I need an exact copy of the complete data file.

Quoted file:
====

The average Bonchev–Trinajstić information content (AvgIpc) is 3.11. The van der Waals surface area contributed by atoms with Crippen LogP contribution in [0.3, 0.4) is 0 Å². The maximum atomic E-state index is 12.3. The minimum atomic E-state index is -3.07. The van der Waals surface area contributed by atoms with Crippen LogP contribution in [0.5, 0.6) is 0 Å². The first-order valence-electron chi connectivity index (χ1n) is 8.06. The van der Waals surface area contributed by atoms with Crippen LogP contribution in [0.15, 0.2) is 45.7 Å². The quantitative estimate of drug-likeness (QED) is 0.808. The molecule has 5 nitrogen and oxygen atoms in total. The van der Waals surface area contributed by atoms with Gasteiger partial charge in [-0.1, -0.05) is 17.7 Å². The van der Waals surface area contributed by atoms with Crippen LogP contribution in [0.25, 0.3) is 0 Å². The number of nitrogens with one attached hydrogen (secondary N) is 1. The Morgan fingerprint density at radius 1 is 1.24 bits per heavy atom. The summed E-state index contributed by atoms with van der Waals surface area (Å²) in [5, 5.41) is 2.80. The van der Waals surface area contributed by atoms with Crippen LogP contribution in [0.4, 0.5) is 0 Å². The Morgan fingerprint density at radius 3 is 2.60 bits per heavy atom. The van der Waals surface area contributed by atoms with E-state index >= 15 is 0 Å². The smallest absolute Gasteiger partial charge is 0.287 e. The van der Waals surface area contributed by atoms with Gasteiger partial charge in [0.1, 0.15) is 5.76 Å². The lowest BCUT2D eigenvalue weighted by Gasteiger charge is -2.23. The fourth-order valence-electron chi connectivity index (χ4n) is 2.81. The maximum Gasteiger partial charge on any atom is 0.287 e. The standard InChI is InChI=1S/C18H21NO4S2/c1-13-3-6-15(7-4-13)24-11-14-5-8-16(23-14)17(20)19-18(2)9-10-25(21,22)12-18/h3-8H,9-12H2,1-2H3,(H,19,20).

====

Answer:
The average Bonchev–Trinajstić information content (AvgIpc) is 3.11. The van der Waals surface area contributed by atoms with Crippen LogP contribution in [0.3, 0.4) is 0 Å². The maximum atomic E-state index is 12.3. The minimum atomic E-state index is -3.07. The van der Waals surface area contributed by atoms with Crippen LogP contribution in [0.5, 0.6) is 0 Å². The first-order valence-electron chi connectivity index (χ1n) is 8.06. The van der Waals surface area contributed by atoms with Crippen LogP contribution in [0.15, 0.2) is 45.7 Å². The quantitative estimate of drug-likeness (QED) is 0.808. The molecule has 5 nitrogen and oxygen atoms in total. The van der Waals surface area contributed by atoms with Gasteiger partial charge in [-0.1, -0.05) is 17.7 Å². The van der Waals surface area contributed by atoms with Crippen LogP contribution in [0.25, 0.3) is 0 Å². The number of nitrogens with one attached hydrogen (secondary N) is 1. The Morgan fingerprint density at radius 1 is 1.24 bits per heavy atom. The summed E-state index contributed by atoms with van der Waals surface area (Å²) in [5, 5.41) is 2.80. The van der Waals surface area contributed by atoms with Crippen LogP contribution in [0.4, 0.5) is 0 Å². The Morgan fingerprint density at radius 3 is 2.60 bits per heavy atom. The van der Waals surface area contributed by atoms with E-state index >= 15 is 0 Å². The smallest absolute Gasteiger partial charge is 0.287 e. The van der Waals surface area contributed by atoms with Gasteiger partial charge in [0.1, 0.15) is 5.76 Å². The lowest BCUT2D eigenvalue weighted by Gasteiger charge is -2.23. The fourth-order valence-electron chi connectivity index (χ4n) is 2.81. The maximum Gasteiger partial charge on any atom is 0.287 e. The standard InChI is InChI=1S/C18H21NO4S2/c1-13-3-6-15(7-4-13)24-11-14-5-8-16(23-14)17(20)19-18(2)9-10-25(21,22)12-18/h3-8H,9-12H2,1-2H3,(H,19,20).